1. Department of Obstetrics and Gynecology, St. Vincent's Hospital, College of Medicine, The Catholic University of Korea, Seoul, Republic of Korea.
2. Department of Obstetrics and Gynecology, Eunpyeong St. Mary's Hospital, College of Medicine, The Catholic University of Korea, Seoul, Republic of Korea.
Objective: Evaluate the prognostic value of the prognostic nutritional index (PNI) in patients with endometrial cancer (EC).
Method: Laboratory and clinicopathological data from 370 patients who were diagnosed with EC between January 2010 and December 2021 were reviewed. The PNI was analyzed for correlations with recurrence and survival. The receiver operating characteristic curves were generated for the PNI. Optimal cut-off values were determined as the points at which the Youden index (sensitivity + specificity - 1) was maximal. Based on the results of the ROC curve analysis, the patients were grouped into high and low PNI groups. Differences in the clinicopathological characteristics between patients with high and low PNI were compared between the two groups. The effects of the prognostic factors were analyzed using univariate and multivariate Cox proportional hazards model.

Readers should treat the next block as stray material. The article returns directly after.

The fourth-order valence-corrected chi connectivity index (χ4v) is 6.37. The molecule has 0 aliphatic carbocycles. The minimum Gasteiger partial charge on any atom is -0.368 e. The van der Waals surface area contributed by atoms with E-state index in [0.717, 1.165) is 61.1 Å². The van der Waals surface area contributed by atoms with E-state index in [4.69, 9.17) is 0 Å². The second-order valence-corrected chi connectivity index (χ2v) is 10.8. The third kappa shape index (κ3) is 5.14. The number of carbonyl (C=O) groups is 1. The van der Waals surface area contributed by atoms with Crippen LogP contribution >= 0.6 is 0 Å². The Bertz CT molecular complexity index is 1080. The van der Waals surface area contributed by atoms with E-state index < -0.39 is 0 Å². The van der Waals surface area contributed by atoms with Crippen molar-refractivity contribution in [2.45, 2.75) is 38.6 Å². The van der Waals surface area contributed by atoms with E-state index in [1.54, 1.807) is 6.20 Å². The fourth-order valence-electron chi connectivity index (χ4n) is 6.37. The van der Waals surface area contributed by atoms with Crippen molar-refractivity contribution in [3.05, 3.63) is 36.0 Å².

Results: The optimal cutoff value of the PNI was 52.74 for DFS (area under the curve: 0.817; 95% CI: 0.738-0.858, p <0.001). Significantly more patients in the low PNI group experienced recurrence (30.6% vs. 5.2%, p <0.001) and cancer-related death (17.8% vs. 2.8%, p <0.001). In multivariate analysis, PNI were independent prognostic factors for both DFS and overall survival OS.
Conclusion: Low PNI was significantly associated with worse clinical outcomes in patients with EC. Our findings demonstrate that the PNI may be clinically reliable and useful as a prognostic marker for patients with EC. Further large-scale prospective studies are needed to confirm our findings.
Keywords: endometrial cancer, uterine cancer, prognostic factors, prognostic nutritional index, PNI
Endometrial cancer (EC) is the most common gynecological cancer in developed countries . It affects more than 400,000 women annually worldwide, and its incidence is increasing . Approximately 66,200 new cases and 13,030 deaths related to EC are expected to occur in the United States by 2023 . In Korea, EC incidence is increasing, and approximately 3,813 new cases and 445 deaths related to EC are expected to occur by 2023 . Approximately 70% patients with EC are diagnosed with stage I disease that is surgically curable, leading to nearly 90% of 5-year survival rates . However, patients with advanced or recurrent disease have poor prognosis. Owing to the lack of curative treatment options, the 5-year survival rate of patients with advanced or recurrent EC is less than 20% .
Classical prognostic factors for EC are well established. These factors include age, stage, grade, histologic subtype, tumor size, lymphovascular space invasion (LVSI), and myometrial invasion (MMI) [7, 8]. However, these conventional risk factors are not sufficiently accurate in predicting survival outcomes. Thus, identifying new prognostic factors is crucial to detect high-risk patients during pre-treatment assessments.